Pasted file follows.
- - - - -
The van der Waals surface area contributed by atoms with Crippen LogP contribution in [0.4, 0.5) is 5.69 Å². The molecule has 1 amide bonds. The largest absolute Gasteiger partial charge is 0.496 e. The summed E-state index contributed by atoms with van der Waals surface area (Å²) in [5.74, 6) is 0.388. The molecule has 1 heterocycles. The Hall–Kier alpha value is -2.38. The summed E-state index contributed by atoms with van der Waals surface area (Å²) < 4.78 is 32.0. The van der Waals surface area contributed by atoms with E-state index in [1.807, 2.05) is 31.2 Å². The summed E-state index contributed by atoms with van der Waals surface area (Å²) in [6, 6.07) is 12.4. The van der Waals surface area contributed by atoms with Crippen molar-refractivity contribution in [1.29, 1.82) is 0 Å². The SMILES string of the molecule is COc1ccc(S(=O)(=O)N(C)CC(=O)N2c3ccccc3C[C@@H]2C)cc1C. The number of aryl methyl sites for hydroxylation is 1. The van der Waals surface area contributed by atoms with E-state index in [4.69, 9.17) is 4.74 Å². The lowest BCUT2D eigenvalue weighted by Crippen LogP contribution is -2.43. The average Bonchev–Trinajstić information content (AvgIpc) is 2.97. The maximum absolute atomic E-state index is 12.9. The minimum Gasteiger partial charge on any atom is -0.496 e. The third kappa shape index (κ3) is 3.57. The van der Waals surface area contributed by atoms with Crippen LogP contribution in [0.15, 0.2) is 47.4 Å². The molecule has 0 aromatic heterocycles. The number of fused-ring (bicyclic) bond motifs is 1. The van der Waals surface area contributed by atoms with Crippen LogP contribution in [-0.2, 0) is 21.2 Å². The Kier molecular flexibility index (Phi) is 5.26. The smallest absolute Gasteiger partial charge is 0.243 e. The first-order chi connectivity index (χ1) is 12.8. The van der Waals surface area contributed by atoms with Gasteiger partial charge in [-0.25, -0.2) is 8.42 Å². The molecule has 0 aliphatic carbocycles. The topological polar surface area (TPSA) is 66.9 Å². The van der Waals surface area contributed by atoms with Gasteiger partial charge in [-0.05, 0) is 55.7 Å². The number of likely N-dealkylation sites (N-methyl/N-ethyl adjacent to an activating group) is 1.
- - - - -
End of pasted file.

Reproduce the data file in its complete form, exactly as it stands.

The van der Waals surface area contributed by atoms with Crippen LogP contribution in [0.4, 0.5) is 5.69 Å². The molecule has 1 amide bonds. The largest absolute Gasteiger partial charge is 0.496 e. The summed E-state index contributed by atoms with van der Waals surface area (Å²) in [5.74, 6) is 0.388. The molecule has 1 heterocycles. The Hall–Kier alpha value is -2.38. The summed E-state index contributed by atoms with van der Waals surface area (Å²) < 4.78 is 32.0. The van der Waals surface area contributed by atoms with E-state index in [1.807, 2.05) is 31.2 Å². The summed E-state index contributed by atoms with van der Waals surface area (Å²) in [6, 6.07) is 12.4. The van der Waals surface area contributed by atoms with Crippen molar-refractivity contribution in [1.29, 1.82) is 0 Å². The SMILES string of the molecule is COc1ccc(S(=O)(=O)N(C)CC(=O)N2c3ccccc3C[C@@H]2C)cc1C. The number of aryl methyl sites for hydroxylation is 1. The van der Waals surface area contributed by atoms with E-state index in [4.69, 9.17) is 4.74 Å². The lowest BCUT2D eigenvalue weighted by Crippen LogP contribution is -2.43. The average Bonchev–Trinajstić information content (AvgIpc) is 2.97. The maximum absolute atomic E-state index is 12.9. The minimum Gasteiger partial charge on any atom is -0.496 e. The third kappa shape index (κ3) is 3.57. The van der Waals surface area contributed by atoms with Crippen LogP contribution in [0.15, 0.2) is 47.4 Å². The molecule has 0 aromatic heterocycles. The number of fused-ring (bicyclic) bond motifs is 1. The van der Waals surface area contributed by atoms with Crippen LogP contribution in [-0.2, 0) is 21.2 Å². The Kier molecular flexibility index (Phi) is 5.26. The smallest absolute Gasteiger partial charge is 0.243 e. The first-order chi connectivity index (χ1) is 12.8. The van der Waals surface area contributed by atoms with Gasteiger partial charge in [-0.25, -0.2) is 8.42 Å². The molecule has 0 aliphatic carbocycles. The topological polar surface area (TPSA) is 66.9 Å². The van der Waals surface area contributed by atoms with Gasteiger partial charge in [-0.05, 0) is 55.7 Å². The number of likely N-dealkylation sites (N-methyl/N-ethyl adjacent to an activating group) is 1.